|A slice of Nirvana in September|
One Friday evening in early November, I return from office as usual. Reaching home, after taking a warm bath, I open the fridge. There is no milk. I sip a glass of water and switch on the TV. Nothing of interest shows up even when I swipe channels one through seventy. I open the door and go on the veranda. Resting my elbows on the cold concrete structures, I gaze at the express-way below my apartment. Vehicles ply up and down. Everything seems to be going on normally usual. Nothing is extraordinary. The evening air is cold. A pair of blue Jockey inner wear hangs on the clothesline. The cold air is helping it dry. As time passes by, I feel it is a drag to be at home alone. I walk inside my room and call up my friend and ask if he is coming for a drink in the town. He agrees without hesitation.
I put on a pair of faded blue jeans, vertical-stripped-white Tommy Hilfiger shirt from college days and a black jacket. I cover my neck with a light green muffler and put on the spectacles. I open my drawer of the knock-down and pick the wallet and check if I need to take out any cash from the Automatic Teller Machine. I lock the door and put on my old but neat grey converse. I wait for five minutes by the road side, baking in cold air to catch a cab. After five more minutes I get out in front of Ama’s Restaurant in the main street. My friend is already there, waiting for me.
We walk inside. The restaurant is busy. There is an empty dining table with four chairs. We sit there and ask for the menu from the waitress. He studies the menu with zeal. Ten minutes exactly. He orders a boring dish. Mushroom datsi and fried rice. I land up ordering an even more boring dish. Corn soup and mixed vegetable fried rice and fish curry. We eat in silence. We empty the dishes without leaving a single morsel on the plate. I pay the bill at the counter. I see some poor fish struggling in the aquarium as we head to the Karoake in next room.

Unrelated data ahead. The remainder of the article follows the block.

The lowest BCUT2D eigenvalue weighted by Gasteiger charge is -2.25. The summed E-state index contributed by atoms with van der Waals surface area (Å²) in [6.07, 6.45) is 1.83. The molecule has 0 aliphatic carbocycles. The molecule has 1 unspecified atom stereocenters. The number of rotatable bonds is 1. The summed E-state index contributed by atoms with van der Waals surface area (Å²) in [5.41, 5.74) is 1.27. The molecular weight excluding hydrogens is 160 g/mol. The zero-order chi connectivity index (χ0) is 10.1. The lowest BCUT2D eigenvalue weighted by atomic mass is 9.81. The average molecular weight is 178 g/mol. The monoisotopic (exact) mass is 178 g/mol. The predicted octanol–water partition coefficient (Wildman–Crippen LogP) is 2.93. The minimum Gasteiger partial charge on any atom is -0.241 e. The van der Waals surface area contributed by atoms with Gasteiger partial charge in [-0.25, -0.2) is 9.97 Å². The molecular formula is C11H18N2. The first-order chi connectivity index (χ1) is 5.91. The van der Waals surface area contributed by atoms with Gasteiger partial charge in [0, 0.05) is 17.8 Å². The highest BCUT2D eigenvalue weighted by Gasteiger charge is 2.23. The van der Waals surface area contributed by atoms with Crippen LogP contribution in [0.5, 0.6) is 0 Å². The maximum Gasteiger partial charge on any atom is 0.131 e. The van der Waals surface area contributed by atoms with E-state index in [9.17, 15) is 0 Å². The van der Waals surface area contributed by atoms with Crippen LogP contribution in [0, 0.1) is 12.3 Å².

We enter the Karoake room. I smell a mix of vodka, beer, cheap red wine and Rajnighandha and doma. We take our place at a corner where the speakers are buzzing. Men and girls and boys and women are seated at random tables. The room is lit in blue and red. Two flat LCD screen displays the lyrics of current song. A tall and frail guy with a curly hair wearing a Gandhi-style glasses is giving his best to sound like Atif Aslam. I am not impressed. I order a can of not-chilled beer. Any brand will do I say. My friend orders a cheap red wine. We drink and crack silly jokes. I call for the song catalogue and select a Tibetan pop song. Song number 13. I drink my beer and wait for my turn to come.
I go on stage and check the sound system. The track plays and I sing my song. A drunken guy sitting in the front row whistles. But then I don’t give him a shit. Sober girls don’t me a damn. I come back to my sit and drink another can of beer. This time a chilled can of Fosters.
At 11 pm, we walk back home in the cold night. We pass by dogs and men and cars. Everyone is in their own world. We reach my apartment. I open the door and switch on the TV. My friend watches a soccer game. I jump on my bed with a book: Norwegian Woods by Murakami.
I wake up the next day. And think I need to become a monk in the Sakya order of Tibetan Buddhism. This is crazy and weird, a part of me says. And another part of me says: Everyone is weird. So chill and live your life your own way. The real me is confused and falls back to a sweet morning slumber. And song number 13 plays in my dream over and over again. And I give my visitor's card to the Dalai Lama. In my dream of course.